Review Summary: As loud as hell, a ringing bellDoolittle
is an album that resonates very strongly with me. It's a very personal record for me that's more than the sum of its parts. I discovered it at just the right time in my life, and it helped spark a musical awakening in me. I wasn't around when Pixies took the alternative music scene by storm, hell I wasn't even alive, but for some reason Doolittle
just sticks with me. Doolittle
is one of those albums that just feels right: it's inviting, accessible while also abrasive, weird but charming, and catchy but dissonant. Pixies were kind of like a boxer who rushes in, delivers a fury of knockout punches, and then bows out before anyone got a chance to fully get what just hit them. An EP and four albums in a five year span is all it took for Pixies to perfect their sound, play it out, and then bail, forever leaving a mark on the world of alternative rock and music in general. Pixies were just the kind of band that did everything right the first time and never looked back, and Doolittle
is the crowning achievement of their brief but legendary career.
It's hard to explain why Doolittle
is perfect musically, but the devil is in the details. Doolittle's
beauty is in its simplicity, from the droning bending of a single chord in the verses of "Dead" and the chorus of "I Bleed," to the four note bass line that opens the record, Doolittle's
reserved arrangements was a much needed break from the larger than life musicality of the 1980s and the catalyst for indie rock in the nineties. A big part of the their musical development was the change in direction Pixies made on Doolittle.
Pixies cleaned up their sound considerably compared to their 1988 debut Surfer Rosa,
whose gritty and lo-fi production by Steve Albini worked great with the all over the place sound the band had at the time, but the more refined sound of Doolittle
needed a much needed upgrade in sound quality. Doolittle
still retains a lot of the dissonance and quirks of Surfer Rosa,
but is presented in a sleek and refined pop sound.
The sleek yet wide open production allowed all members of the band to stand out in the mix with their respected instruments, while still crafting a cohesive sound. While David Lovering's drums sounded a bit larger than life and huge in the mix on Surfer Rosa,
they're better blended into the sound this time around. Kim Deal's groovy bass work is always audible in the mix and always beautifully interplaying with Black Francis' often acoustic rhythm guitar work. Joey Santiago's bendy and in your face guitar playing is what really takes the songs over the top. Santiago's guitar playing is very reserved, and he seems to always know the perfect time to throw in lick or riff to propel the song into greatness. The perfect example of this is the subtle guitar solo in the middle of "Hey" that's easily one of the greatest solos of all time. Pixies really hit their stride musically on Doolittle,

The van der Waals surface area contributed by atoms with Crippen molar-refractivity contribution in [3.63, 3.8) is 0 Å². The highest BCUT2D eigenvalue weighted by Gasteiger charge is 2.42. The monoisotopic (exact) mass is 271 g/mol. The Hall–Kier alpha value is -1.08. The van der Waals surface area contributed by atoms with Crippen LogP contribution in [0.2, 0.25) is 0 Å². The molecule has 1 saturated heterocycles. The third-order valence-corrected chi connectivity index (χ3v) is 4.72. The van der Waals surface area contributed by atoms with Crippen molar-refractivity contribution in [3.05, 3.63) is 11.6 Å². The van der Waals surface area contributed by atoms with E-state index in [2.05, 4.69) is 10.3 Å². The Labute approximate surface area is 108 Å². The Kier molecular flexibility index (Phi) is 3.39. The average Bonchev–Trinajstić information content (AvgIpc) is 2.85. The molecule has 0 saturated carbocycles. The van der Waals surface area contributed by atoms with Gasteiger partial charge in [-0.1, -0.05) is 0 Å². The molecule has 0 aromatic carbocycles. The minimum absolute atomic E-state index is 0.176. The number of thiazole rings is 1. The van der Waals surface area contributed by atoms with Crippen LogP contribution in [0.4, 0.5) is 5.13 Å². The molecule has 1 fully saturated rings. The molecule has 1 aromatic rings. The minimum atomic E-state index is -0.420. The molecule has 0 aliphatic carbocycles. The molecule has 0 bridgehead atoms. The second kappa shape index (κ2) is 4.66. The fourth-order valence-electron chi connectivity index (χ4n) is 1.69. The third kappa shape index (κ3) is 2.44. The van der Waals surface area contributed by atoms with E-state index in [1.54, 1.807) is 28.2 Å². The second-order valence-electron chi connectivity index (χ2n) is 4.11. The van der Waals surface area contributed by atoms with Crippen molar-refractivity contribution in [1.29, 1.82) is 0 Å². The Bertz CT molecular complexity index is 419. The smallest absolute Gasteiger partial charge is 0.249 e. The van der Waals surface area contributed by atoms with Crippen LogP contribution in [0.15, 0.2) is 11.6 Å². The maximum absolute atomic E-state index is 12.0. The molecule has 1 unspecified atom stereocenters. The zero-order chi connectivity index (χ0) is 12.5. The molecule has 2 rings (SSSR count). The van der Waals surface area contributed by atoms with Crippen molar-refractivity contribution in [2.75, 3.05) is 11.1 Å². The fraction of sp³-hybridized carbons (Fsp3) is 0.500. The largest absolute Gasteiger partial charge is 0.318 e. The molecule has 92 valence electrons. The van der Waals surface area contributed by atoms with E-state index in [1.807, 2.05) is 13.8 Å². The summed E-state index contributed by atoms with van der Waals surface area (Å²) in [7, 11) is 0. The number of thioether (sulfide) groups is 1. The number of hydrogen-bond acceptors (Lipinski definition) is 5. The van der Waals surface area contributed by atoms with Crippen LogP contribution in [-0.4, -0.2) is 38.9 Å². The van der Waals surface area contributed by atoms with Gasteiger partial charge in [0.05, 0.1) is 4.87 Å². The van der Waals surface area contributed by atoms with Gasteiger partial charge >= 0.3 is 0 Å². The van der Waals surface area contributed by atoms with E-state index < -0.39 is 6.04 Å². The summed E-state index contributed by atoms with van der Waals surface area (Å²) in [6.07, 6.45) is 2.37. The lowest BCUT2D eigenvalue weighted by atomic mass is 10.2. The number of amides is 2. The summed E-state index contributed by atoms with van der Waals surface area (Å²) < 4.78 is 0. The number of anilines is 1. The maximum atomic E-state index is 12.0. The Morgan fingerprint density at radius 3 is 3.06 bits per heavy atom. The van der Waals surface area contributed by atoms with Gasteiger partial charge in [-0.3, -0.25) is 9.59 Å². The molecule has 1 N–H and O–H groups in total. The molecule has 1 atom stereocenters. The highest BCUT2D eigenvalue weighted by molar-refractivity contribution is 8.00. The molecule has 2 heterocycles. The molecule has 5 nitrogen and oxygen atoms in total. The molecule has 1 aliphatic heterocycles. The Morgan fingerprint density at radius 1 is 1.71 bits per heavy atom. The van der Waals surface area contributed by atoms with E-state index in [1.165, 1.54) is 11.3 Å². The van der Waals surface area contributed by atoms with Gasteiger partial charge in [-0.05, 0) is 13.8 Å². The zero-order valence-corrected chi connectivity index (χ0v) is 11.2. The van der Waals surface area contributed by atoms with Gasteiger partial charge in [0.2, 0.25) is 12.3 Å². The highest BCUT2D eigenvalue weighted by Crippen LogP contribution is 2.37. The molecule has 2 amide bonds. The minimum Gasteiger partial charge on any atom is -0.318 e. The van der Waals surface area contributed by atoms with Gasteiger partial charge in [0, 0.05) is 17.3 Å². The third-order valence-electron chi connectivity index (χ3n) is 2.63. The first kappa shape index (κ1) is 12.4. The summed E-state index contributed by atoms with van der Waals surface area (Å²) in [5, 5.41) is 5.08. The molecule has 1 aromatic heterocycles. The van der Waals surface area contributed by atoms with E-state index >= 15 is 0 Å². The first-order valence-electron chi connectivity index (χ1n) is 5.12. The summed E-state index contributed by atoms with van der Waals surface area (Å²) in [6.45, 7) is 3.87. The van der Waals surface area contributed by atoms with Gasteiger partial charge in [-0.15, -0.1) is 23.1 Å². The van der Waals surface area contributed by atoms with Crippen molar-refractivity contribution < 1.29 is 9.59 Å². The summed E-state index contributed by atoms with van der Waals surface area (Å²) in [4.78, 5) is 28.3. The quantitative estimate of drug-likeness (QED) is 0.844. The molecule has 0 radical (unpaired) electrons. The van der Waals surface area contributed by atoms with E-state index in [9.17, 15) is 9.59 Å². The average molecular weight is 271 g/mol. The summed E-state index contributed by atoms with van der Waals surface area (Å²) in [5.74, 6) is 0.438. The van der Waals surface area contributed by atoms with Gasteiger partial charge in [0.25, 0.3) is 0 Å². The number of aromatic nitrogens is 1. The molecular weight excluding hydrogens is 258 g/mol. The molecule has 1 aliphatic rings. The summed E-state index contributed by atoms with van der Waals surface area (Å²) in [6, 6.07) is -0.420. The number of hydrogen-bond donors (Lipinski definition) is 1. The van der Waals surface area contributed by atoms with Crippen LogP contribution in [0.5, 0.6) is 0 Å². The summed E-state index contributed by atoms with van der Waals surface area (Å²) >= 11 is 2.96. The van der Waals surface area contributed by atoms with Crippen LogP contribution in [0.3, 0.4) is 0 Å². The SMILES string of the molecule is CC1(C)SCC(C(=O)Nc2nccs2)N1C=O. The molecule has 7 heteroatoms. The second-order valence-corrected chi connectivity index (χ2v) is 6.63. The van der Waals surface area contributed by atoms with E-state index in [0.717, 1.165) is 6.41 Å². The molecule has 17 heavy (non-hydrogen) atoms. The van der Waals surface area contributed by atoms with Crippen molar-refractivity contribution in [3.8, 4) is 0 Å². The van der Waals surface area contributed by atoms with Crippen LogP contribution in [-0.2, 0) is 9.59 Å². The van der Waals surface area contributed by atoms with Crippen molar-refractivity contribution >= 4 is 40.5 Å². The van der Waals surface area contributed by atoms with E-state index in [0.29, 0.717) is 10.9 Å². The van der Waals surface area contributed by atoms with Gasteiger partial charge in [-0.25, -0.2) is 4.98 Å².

with the instrumentation managing to stand out without being flashy, and most importantly work as a whole.
Pixies are a pretty weird band to put it lightly, and Black Francis' vocals and lyrics are the main reason. Black Francis' roaring vocal delivery elegantly matches up with his biblical inspired and often surrealist lyrics. Songs like "Dead" and "I Bleed" almost sound like the audio equivalent of a David Lynch film: all over the place, but some how make perfect sense. Only a Pixies record could have a track about an underwater God sandwiched between a song about pollution and a song about a crazy Puerto Rican roommate. Pixies are famous for their loud/quiet/loud dynamic, and a lot of it has to do with Black Francis' wide range of vocal styles. The perfect example of this style is the classic closer "Gouge Away," which starts off with a simple bass line and chanty whispering vocals by Black Francis, which then explodes into a ferocious yell over blaring guitar chords in the chorus, and then goes right back into the low register sound in the second verse. Pixies original sound and quirks make Doolittle an engaging and weird listen that never ceases to amaze.
There's no better way to describe Doolittle's
greatness than to just simply state that it's 39 minutes of classic track after classic track. From the fast past romp that is "Debaser," to the oddly poppy sing along "Here Comes Your Man," to the hard hitting emotions of "Monkey Gone To Heaven" and "Hey," Doolittle
never lets up, never falters for even a second, never once sounds uninspired and has absolutely zero filler. Doolittle
is the epitome of consistency, the benchmark for alternative rock, and more personally, an album that means a hell of a lot to me.